160 SOCIAL SKILL RESOURCES 1) Penn, D..L., Roberts, D.L., Combs, D., Sterne, A.: The development of the social cognition and interaction training program for schizophrenia spectrum disorders. Psychiatric Services, 56 (4): , 2007.2) Hogarty GE: Personal Therapy for Schizophrenia and Related Disorders: A Guide to Individualized Treatment. New York, Guilford Press, 20023) Liberman, R. Liberman, R., DeRisi, W., & Mueser, K. : Social skills training for psychiatric patients. New York: Pergamon Press, 1989.4) Mueser, K.T. & Gingerich, S.: The Complete Family Guide to Schizophrenia. New York, The Guilford Press, 2006.5) Bellack, A.S., Mueser, K.T., Gingerich,S., Agresta, J.: Social Skills Training for Schizophrenia: A Step by Step Guide (2nd Ed.). New York: Guilford Press, 2004.6) Harding, C.M.: Curriculum – How to Get A Date: One More Way To Teach Social Skills in PROS. V. 1, New York, Center for Rehabilitation and Recovery, The Coalition of Behavioral Health Agencies, 2011
161 CourtenayHardingConsulting@gmail Even More ResourcesBeels, C. C. (1989) The invisible village. New Directions for Mental Health Services, 1989: 27–40.Strauss, J.S.; Harding, C.M.; Hafez, H.; Lieberman, P.: The role of the patient in recovery from psychosis. In: J.S. Strauss, W. Böker and H. Brenner (Eds.), Psychosocial Management of Schizophrenia. Toronto: Hans Huber Publisher, 1987, ppHammer, Muriel ( 1981) Social Supports, Social Networks, and Schizophrenia. Schiz Bull. 7(1):45-57.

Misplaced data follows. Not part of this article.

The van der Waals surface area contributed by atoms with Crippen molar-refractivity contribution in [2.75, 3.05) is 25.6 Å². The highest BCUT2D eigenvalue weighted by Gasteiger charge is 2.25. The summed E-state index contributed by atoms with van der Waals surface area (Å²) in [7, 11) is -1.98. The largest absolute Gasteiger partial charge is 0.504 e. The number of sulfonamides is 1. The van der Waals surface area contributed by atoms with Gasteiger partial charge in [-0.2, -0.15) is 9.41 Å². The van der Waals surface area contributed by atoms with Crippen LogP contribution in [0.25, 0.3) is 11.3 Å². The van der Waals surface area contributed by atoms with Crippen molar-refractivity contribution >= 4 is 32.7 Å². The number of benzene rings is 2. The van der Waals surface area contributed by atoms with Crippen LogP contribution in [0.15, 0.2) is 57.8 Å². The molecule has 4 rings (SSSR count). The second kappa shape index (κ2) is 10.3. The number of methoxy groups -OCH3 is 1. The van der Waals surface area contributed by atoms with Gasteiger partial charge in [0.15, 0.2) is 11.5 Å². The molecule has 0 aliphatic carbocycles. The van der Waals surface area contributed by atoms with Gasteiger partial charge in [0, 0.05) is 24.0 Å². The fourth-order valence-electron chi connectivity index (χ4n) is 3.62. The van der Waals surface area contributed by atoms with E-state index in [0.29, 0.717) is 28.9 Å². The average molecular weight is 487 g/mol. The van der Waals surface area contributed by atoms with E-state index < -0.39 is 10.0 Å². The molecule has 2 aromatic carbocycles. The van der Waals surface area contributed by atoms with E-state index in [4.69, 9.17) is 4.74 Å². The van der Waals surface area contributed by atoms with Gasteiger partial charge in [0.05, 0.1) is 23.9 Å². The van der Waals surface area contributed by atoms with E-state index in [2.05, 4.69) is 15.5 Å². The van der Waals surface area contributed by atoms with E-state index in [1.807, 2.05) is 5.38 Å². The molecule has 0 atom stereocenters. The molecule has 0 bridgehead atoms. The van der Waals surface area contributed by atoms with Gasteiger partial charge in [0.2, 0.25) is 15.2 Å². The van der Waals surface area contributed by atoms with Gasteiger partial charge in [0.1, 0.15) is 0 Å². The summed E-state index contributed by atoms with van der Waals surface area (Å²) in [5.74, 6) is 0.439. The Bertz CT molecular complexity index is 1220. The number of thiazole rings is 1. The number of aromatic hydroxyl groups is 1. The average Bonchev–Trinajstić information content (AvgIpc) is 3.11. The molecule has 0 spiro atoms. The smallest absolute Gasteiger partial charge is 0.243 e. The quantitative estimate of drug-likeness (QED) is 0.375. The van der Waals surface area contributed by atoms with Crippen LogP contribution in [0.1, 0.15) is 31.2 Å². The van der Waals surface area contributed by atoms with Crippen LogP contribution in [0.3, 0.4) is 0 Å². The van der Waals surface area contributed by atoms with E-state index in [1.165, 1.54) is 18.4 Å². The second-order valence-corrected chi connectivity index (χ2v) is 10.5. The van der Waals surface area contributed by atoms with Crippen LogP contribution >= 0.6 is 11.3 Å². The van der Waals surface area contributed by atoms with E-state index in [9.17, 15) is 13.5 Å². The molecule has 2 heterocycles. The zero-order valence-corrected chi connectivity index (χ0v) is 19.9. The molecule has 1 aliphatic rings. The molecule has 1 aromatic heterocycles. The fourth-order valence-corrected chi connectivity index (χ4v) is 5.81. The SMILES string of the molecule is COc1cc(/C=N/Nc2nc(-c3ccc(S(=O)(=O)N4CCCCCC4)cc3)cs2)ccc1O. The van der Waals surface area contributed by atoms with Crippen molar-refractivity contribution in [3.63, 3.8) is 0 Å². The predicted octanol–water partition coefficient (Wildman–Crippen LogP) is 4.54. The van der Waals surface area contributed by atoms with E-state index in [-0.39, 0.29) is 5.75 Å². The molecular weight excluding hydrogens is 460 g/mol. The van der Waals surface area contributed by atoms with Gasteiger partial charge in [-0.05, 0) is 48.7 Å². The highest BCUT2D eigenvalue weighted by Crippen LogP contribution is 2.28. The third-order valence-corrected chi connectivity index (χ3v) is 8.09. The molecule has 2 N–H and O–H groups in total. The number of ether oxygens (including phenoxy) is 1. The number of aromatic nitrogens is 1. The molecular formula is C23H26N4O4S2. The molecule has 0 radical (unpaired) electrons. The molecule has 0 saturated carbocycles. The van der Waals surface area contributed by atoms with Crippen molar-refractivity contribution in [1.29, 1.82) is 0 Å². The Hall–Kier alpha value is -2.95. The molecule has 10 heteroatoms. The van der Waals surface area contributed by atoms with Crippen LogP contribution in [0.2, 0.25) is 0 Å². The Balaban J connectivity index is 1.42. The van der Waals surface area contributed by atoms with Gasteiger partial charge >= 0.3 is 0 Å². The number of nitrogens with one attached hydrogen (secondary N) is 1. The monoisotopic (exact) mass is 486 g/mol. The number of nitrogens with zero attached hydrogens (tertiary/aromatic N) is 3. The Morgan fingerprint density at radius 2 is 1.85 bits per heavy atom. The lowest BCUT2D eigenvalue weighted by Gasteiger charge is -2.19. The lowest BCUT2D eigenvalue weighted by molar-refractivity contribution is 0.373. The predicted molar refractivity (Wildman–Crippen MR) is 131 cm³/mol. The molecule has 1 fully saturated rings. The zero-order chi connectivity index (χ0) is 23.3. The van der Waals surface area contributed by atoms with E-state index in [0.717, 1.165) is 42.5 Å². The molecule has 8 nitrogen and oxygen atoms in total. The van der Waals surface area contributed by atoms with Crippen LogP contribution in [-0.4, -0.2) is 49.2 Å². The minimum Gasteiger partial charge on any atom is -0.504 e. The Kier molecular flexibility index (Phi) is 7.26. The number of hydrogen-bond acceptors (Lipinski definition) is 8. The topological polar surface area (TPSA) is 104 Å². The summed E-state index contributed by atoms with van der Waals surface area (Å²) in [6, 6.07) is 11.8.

162 CourtenayHardingConsulting@gmail QUESTION #13WHAT IS THE PERSON’S WORLD VIEW?
163 Why is this question important? Working to understand cultural, ethnic, religious, and other important factors in the person’s world is absolutely critical for individualized recovery planning.Everyone has a culture (even Northern Europeans not just people of color)
165 CourtenayHardingConsulting@gmail CULTURAL SENSITIVITYONLY RECENTLY APPRECIATEDDIVERSITY IS HALLMARK OF WORLDNEED TO UNDERSTAND AT INTAKE ONWARDWHAT IS IMPORTANCE OF RELIGIOUS THINKING versus RELIGIOSITY?SENSE OF TIME?DISPLAYED AFFECT?
166 CULTURAL SENSITIVITY-2 Disorganized sounding speech - a linguistic variation?Importance of family, community and church?Is the interpreter asking the same questions you are? (see Utah DMH video)
167 CULTURAL SENSITIVITY-2 SAMHSA’s only approved standards for anythingBenchmarksGuidelinesOutcome MeasuresLit ReviewFor everyone for everyone and the major 4 minority groups
168 More resources of interest Tervalon, M. & Murray-Garcia, J. (1998) Cultural Humility versus Cultural Competence: A Critical Distinction in Defining Physician Training Outcomes in Multicultural Education. J. of HealthCare for the Poor and Underserved., 9(2),
169 CourtenayHardingConsulting@gmail Question # 15IS THERE ANY COHESION IN THE SYSTEM OF CARE?
170 Why is this question important? Complex biopsychosocial problems need integrated comprehensive systems which collaborate with users and carers.It helps people if we have our act together!
172 CourtenayHardingConsulting@gmail LINKAGES - 1Coordination and linkage between all the players are criticalNeed semi-permeable membranes for information sharing, flexibility, coordination, continuity and integrationClear and consistent policies from the top down